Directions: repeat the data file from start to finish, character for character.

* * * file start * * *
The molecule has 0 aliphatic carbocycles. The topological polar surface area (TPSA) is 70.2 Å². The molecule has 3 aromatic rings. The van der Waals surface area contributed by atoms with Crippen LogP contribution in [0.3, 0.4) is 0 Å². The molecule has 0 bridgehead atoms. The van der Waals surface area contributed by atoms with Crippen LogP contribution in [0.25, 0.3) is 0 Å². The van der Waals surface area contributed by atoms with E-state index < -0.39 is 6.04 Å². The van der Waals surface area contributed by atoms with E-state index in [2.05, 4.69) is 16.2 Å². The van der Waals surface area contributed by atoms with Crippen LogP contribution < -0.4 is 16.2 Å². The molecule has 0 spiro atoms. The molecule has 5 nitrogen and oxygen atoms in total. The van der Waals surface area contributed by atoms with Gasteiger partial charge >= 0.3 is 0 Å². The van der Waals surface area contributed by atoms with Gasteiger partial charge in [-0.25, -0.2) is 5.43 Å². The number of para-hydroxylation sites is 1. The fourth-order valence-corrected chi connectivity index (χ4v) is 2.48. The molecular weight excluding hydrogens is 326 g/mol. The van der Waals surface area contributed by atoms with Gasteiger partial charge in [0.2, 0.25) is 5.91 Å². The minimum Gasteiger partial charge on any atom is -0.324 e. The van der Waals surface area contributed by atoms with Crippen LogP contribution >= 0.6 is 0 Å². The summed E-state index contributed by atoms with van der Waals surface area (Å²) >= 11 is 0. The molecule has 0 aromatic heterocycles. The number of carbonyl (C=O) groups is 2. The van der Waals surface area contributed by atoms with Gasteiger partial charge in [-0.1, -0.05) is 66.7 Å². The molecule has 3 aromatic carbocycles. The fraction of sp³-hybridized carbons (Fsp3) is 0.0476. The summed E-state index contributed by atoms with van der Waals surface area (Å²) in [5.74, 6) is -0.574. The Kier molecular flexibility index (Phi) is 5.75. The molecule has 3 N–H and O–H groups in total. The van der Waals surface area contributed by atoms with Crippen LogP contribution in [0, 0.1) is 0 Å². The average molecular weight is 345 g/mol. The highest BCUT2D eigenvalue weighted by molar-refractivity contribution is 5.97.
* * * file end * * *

The molecule has 0 aliphatic carbocycles. The topological polar surface area (TPSA) is 70.2 Å². The molecule has 3 aromatic rings. The van der Waals surface area contributed by atoms with Crippen LogP contribution in [0.3, 0.4) is 0 Å². The molecule has 0 bridgehead atoms. The van der Waals surface area contributed by atoms with Crippen LogP contribution in [0.25, 0.3) is 0 Å². The van der Waals surface area contributed by atoms with E-state index < -0.39 is 6.04 Å². The van der Waals surface area contributed by atoms with E-state index in [2.05, 4.69) is 16.2 Å². The van der Waals surface area contributed by atoms with Crippen LogP contribution < -0.4 is 16.2 Å². The molecule has 0 spiro atoms. The molecule has 5 nitrogen and oxygen atoms in total. The van der Waals surface area contributed by atoms with Gasteiger partial charge >= 0.3 is 0 Å². The van der Waals surface area contributed by atoms with Gasteiger partial charge in [-0.25, -0.2) is 5.43 Å². The number of para-hydroxylation sites is 1. The fourth-order valence-corrected chi connectivity index (χ4v) is 2.48. The molecular weight excluding hydrogens is 326 g/mol. The van der Waals surface area contributed by atoms with Gasteiger partial charge in [0.2, 0.25) is 5.91 Å². The minimum Gasteiger partial charge on any atom is -0.324 e. The van der Waals surface area contributed by atoms with Crippen LogP contribution >= 0.6 is 0 Å². The summed E-state index contributed by atoms with van der Waals surface area (Å²) >= 11 is 0. The molecule has 0 aromatic heterocycles. The number of carbonyl (C=O) groups is 2. The van der Waals surface area contributed by atoms with Gasteiger partial charge in [-0.1, -0.05) is 66.7 Å². The molecule has 3 aromatic carbocycles. The fraction of sp³-hybridized carbons (Fsp3) is 0.0476. The summed E-state index contributed by atoms with van der Waals surface area (Å²) in [5.74, 6) is -0.574. The Kier molecular flexibility index (Phi) is 5.75. The molecule has 3 N–H and O–H groups in total. The van der Waals surface area contributed by atoms with Crippen LogP contribution in [0, 0.1) is 0 Å². The average molecular weight is 345 g/mol. The highest BCUT2D eigenvalue weighted by molar-refractivity contribution is 5.97.